Child poverty is now so widespread that it is becoming the ‘new normal’ in parts of the country, a new study suggests. The problem is rising rapidly in major cities, according to Research by the End Child Poverty coalition, which indicated that more than half of children were ‘trapped’ in poverty in some areas. The problem was worst in cities such as London, Birmingham and Greater Manchester, said the report.

Part of the problem is cuts to children’s services and the introduction of Universal Credit, they said. Anna Feuchtwang, who chairs the End Child Poverty coalition, said: ‘We know that the income of less well-off families has been hit by severe real-terms cuts in benefits and by higher housing costs, and we know that work alone does not guarantee a route out of poverty, with two thirds of child poverty occurring in working families.

‘Yet in many areas, growing up in poverty is not the exception, it’s the rule, with more children expected to get swept up in poverty in the coming years, with serious consequences for their life chances. ‘Policymakers can no longer deny the depth of the problem or abandon entire areas to rising poverty. The Government must respond with a credible child poverty-reduction strategy.’

The Bishop of Durham, Paul Butler, said: ‘One of the main drivers of rising poverty is the two-child [benefit] limit, which takes support from families when they need it most, locking kids in poverty during the most crucial years of their lives. ‘Our government can reverse the two-child limit and help all children to thrive.’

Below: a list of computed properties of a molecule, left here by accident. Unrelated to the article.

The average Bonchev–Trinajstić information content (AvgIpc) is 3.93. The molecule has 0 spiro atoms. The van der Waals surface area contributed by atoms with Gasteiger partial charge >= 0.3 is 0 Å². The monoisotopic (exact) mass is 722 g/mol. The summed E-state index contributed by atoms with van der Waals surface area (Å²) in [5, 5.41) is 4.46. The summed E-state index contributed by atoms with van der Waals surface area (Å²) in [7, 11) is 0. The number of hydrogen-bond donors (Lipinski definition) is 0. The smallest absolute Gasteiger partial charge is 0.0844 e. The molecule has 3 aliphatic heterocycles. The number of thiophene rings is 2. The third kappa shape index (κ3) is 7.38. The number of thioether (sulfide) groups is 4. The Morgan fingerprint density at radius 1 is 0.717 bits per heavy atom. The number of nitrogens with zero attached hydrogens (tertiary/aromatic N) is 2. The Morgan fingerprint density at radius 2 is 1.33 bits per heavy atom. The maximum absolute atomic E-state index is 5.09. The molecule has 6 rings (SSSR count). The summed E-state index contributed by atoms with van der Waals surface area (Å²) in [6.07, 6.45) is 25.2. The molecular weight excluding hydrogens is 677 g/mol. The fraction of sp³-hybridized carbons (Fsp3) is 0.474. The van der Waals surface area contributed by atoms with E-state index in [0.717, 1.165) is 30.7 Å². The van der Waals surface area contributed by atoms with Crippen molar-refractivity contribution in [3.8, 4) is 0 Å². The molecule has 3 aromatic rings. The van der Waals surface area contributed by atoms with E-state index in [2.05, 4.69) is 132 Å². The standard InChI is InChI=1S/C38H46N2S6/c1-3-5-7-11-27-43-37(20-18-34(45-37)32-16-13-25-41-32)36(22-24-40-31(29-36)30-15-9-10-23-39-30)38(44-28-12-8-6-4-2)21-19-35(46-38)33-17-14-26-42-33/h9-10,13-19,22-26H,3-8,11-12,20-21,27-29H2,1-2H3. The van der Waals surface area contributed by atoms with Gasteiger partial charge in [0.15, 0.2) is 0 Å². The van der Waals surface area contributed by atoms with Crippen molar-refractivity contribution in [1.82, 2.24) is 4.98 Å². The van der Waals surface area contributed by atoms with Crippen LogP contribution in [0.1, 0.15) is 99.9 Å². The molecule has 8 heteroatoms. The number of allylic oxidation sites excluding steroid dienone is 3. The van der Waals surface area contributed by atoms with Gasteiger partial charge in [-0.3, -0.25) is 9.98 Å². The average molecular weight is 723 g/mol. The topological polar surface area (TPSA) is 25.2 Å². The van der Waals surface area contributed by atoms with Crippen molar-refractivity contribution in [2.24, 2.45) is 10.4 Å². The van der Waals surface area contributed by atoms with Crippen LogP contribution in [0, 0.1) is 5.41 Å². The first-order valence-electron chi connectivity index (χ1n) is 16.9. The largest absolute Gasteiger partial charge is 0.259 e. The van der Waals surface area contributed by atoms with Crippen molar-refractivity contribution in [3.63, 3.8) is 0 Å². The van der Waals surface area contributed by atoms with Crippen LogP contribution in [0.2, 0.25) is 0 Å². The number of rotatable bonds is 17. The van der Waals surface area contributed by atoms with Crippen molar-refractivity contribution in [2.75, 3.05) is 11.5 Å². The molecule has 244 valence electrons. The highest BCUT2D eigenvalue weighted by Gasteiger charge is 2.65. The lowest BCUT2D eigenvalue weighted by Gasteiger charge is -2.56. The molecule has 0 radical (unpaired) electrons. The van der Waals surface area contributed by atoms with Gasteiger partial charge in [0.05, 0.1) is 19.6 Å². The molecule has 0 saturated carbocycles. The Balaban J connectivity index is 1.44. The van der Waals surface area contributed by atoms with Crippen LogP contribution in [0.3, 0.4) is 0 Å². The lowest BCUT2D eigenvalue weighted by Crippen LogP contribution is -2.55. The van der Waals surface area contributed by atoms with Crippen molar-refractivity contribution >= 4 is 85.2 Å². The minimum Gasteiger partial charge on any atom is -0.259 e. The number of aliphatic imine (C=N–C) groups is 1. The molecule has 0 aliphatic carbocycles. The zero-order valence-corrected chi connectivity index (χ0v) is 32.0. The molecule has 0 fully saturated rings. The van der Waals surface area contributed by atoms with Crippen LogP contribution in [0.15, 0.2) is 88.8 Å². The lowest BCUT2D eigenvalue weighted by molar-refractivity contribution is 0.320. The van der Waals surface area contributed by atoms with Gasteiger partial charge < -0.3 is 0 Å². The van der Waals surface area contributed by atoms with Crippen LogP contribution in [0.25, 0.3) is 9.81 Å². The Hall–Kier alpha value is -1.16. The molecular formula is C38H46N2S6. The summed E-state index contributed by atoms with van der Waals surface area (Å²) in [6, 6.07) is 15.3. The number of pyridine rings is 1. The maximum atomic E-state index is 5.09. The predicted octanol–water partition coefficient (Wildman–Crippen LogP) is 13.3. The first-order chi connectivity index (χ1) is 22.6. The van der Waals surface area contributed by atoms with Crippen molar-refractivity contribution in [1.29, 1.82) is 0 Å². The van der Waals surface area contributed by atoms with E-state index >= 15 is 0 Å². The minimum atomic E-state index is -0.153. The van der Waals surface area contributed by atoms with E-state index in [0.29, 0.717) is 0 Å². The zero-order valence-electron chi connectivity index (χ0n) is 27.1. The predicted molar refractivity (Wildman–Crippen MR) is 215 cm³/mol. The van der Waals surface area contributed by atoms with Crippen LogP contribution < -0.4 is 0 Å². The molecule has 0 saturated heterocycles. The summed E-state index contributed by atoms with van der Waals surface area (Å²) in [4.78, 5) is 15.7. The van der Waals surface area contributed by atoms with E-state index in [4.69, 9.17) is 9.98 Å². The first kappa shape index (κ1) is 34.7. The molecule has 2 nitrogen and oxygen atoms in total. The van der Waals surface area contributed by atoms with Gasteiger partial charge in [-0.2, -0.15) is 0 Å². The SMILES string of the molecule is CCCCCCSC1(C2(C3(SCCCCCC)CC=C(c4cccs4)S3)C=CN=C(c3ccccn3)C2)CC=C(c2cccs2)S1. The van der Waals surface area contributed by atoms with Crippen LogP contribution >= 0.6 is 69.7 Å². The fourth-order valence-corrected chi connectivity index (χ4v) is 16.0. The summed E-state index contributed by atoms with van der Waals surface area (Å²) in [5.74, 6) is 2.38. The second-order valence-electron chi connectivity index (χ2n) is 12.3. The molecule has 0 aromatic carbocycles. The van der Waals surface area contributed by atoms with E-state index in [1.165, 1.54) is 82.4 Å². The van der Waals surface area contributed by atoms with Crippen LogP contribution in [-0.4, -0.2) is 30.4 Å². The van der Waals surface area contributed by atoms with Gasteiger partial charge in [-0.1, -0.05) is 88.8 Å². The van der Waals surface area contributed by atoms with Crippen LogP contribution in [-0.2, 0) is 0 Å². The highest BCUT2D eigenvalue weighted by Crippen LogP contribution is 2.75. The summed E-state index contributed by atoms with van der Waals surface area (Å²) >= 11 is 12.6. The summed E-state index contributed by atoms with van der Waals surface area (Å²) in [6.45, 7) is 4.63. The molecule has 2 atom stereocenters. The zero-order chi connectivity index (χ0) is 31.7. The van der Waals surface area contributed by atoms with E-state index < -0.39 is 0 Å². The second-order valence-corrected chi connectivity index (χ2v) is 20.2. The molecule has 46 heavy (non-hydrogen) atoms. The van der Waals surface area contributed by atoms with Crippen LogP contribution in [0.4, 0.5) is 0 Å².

A Government spokesman said: ‘This study is based on estimates rather than actual measurements of income. Children growing up in working households are five times less likely to be in relative poverty, which is why we are supporting families to improve their lives through work. ‘And statistics show employment is at a joint record high, wages are outstripping inflation and income inequality and absolute poverty are lower than in 2010. ‘But we recognise some families need more support.

That is why we continue to spend £95 billion a year on working-age benefits and provide free school meals to more than one million of the country’s most disadvantaged children to ensure every child has the best start in life.’


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